Genetics tells the story of the “Greatest Shoal on Earth”.

Scientists have discovered how the Sardine Run, one of the world’s biggest migration events, works.

This spectacular event, considered the “Greatest Shoal on Earth”, involves the movement of hundreds of millions of sardines from their cool-temperate core range into the warmer subtropical waters of the Indian Ocean, on South Africa’s east coast.

The sardine run is triggered by the upwelling of cold water on the southeast coast and as they swarm north they get sandwiched between the coast and a southward-flowing hot current that exceeds the sardines physiological capacity. They are then predated by huge numbers of dolphins, sharks, seabirds and even whales, an event that has featured in many nature documentaries.

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A new study in the journal Science Advances by South African and Australian scientists tested the hypothesis that the Sardine Run represents the spawning migration of a distinct east coast stock adapted to warm subtropical conditions. The scientists generated genomic data for hundreds of sardines from around South Africa, including data from regions of the genome that are primarily associated with differences in water temperature along the coast.

The results showed two sardine populations in South Africa, one in the cool-temperate west coast (Atlantic Ocean) and the other in warmer east coast waters (Indian Ocean). Each regional population appears adapted to the temperature range that it experiences in its native region.

“Surprisingly, we also discovered that sardines participating in the migration run are primarily of Atlantic origin and prefer colder water”, says Professor Luciano Beheregaray at the Flinders University Molecular Ecology Lab, one of the study authors.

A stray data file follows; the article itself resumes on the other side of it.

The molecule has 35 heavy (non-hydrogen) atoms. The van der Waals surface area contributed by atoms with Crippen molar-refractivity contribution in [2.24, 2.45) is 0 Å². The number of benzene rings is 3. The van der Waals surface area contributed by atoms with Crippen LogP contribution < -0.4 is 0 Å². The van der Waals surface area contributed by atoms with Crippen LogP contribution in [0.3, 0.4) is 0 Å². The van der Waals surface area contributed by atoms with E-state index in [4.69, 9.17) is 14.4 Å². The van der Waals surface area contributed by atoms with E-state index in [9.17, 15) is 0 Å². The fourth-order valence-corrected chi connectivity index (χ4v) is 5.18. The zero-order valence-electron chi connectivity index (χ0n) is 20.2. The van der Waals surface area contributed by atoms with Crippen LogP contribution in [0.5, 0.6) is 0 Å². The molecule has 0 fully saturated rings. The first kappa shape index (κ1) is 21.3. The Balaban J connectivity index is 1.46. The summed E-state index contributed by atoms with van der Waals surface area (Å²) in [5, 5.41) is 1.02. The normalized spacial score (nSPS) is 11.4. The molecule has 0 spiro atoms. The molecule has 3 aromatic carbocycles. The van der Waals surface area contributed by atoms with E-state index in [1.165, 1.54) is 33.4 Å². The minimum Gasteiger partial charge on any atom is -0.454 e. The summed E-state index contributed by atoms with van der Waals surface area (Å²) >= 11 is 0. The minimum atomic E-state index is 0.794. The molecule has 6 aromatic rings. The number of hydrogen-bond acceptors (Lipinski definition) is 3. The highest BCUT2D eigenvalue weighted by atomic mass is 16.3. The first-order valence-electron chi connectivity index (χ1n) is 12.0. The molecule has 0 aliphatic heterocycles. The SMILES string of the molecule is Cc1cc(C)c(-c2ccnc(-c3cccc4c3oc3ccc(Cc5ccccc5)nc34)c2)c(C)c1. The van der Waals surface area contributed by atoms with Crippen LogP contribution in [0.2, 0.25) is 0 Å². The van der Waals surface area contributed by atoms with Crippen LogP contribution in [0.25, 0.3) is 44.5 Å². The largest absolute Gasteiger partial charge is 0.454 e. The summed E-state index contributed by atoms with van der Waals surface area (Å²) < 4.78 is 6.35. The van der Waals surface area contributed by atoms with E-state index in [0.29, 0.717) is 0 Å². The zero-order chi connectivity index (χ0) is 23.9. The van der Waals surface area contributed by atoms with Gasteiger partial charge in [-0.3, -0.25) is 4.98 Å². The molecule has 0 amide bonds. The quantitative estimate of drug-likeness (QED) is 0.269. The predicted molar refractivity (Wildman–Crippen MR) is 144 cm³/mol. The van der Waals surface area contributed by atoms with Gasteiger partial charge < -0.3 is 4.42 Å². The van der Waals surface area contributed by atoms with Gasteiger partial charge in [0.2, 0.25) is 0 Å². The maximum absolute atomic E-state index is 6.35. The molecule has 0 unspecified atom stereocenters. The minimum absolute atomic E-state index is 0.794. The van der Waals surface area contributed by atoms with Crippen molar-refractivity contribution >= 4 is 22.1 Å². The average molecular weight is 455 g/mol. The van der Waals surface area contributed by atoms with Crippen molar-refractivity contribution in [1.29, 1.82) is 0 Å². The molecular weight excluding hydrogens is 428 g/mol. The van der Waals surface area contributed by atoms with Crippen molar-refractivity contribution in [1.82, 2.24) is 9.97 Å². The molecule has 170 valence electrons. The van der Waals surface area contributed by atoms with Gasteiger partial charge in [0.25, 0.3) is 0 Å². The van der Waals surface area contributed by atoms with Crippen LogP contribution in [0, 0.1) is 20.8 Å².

“The cold water of the brief upwelling periods attracts the west coast sardines, which are not adapted to the warmer Indian Ocean habitat”, says author Professor Peter Teske from Johannesburg.  

“This is a rare finding in nature, since there are no obvious fitness benefits for the migration, so why do they do it? “We think the sardine migration might be a relic of spawning behaviour dating back to the glacial period. What is now subtropical Indian Ocean habitat was then an important sardine nursery area with cold waters”, says Professor Teske.

This visually breathtaking migration run attracts tourists from around the world who are keen to get a glimpse of the underwater spectacle, but it may not be around forever.

“Given the colder water origins of sardines participating in the run, projected warming could lead to the end of the sardine run”, says Professor Beheregaray. Despite the huge numbers of fish involved, the run involves only a small portion of the South African population so while it’s end would mean the loss of one of nature’s most spectacular migrations, the effects on the population as a whole are likely to be negligible.

IMAGE CREDIT: Professor Luciano Beheregaray in Science Advances Journal, Flinders University.

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